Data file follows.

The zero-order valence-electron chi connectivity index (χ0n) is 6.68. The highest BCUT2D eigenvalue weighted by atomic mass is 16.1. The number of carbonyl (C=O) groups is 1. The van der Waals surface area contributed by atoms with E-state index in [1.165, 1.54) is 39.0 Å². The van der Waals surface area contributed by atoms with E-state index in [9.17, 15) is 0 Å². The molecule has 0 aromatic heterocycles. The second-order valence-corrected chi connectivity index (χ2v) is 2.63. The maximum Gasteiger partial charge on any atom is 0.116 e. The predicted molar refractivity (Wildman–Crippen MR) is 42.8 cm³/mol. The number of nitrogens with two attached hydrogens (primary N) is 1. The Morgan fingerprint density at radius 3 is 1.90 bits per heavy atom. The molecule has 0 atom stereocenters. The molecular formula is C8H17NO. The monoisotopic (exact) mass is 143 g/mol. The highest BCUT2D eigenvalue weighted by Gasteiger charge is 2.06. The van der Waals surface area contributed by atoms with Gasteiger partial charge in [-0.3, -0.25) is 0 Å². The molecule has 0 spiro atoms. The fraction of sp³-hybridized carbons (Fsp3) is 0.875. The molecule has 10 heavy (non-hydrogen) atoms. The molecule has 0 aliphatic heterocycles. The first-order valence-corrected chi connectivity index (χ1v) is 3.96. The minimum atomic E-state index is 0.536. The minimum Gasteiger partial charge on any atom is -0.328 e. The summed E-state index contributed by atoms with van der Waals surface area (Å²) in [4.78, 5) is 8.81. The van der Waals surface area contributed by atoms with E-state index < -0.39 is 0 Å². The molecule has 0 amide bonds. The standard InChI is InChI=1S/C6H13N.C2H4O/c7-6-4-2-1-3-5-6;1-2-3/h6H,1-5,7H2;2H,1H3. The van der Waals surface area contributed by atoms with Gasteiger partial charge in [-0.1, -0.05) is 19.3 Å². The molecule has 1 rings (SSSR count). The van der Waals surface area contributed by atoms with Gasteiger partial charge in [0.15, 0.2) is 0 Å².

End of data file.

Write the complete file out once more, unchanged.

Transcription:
The zero-order valence-electron chi connectivity index (χ0n) is 6.68. The highest BCUT2D eigenvalue weighted by atomic mass is 16.1. The number of carbonyl (C=O) groups is 1. The van der Waals surface area contributed by atoms with E-state index in [1.165, 1.54) is 39.0 Å². The van der Waals surface area contributed by atoms with E-state index in [9.17, 15) is 0 Å². The molecule has 0 aromatic heterocycles. The second-order valence-corrected chi connectivity index (χ2v) is 2.63. The maximum Gasteiger partial charge on any atom is 0.116 e. The predicted molar refractivity (Wildman–Crippen MR) is 42.8 cm³/mol. The number of nitrogens with two attached hydrogens (primary N) is 1. The Morgan fingerprint density at radius 3 is 1.90 bits per heavy atom. The molecule has 0 atom stereocenters. The molecular formula is C8H17NO. The monoisotopic (exact) mass is 143 g/mol. The highest BCUT2D eigenvalue weighted by Gasteiger charge is 2.06. The van der Waals surface area contributed by atoms with Gasteiger partial charge in [-0.3, -0.25) is 0 Å². The molecule has 0 spiro atoms. The fraction of sp³-hybridized carbons (Fsp3) is 0.875. The molecule has 10 heavy (non-hydrogen) atoms. The molecule has 0 aliphatic heterocycles. The first-order valence-corrected chi connectivity index (χ1v) is 3.96. The minimum atomic E-state index is 0.536. The minimum Gasteiger partial charge on any atom is -0.328 e. The summed E-state index contributed by atoms with van der Waals surface area (Å²) in [4.78, 5) is 8.81. The van der Waals surface area contributed by atoms with E-state index < -0.39 is 0 Å². The molecule has 0 amide bonds. The standard InChI is InChI=1S/C6H13N.C2H4O/c7-6-4-2-1-3-5-6;1-2-3/h6H,1-5,7H2;2H,1H3. The van der Waals surface area contributed by atoms with Gasteiger partial charge in [-0.1, -0.05) is 19.3 Å². The molecule has 1 rings (SSSR count). The van der Waals surface area contributed by atoms with Gasteiger partial charge in [0.15, 0.2) is 0 Å².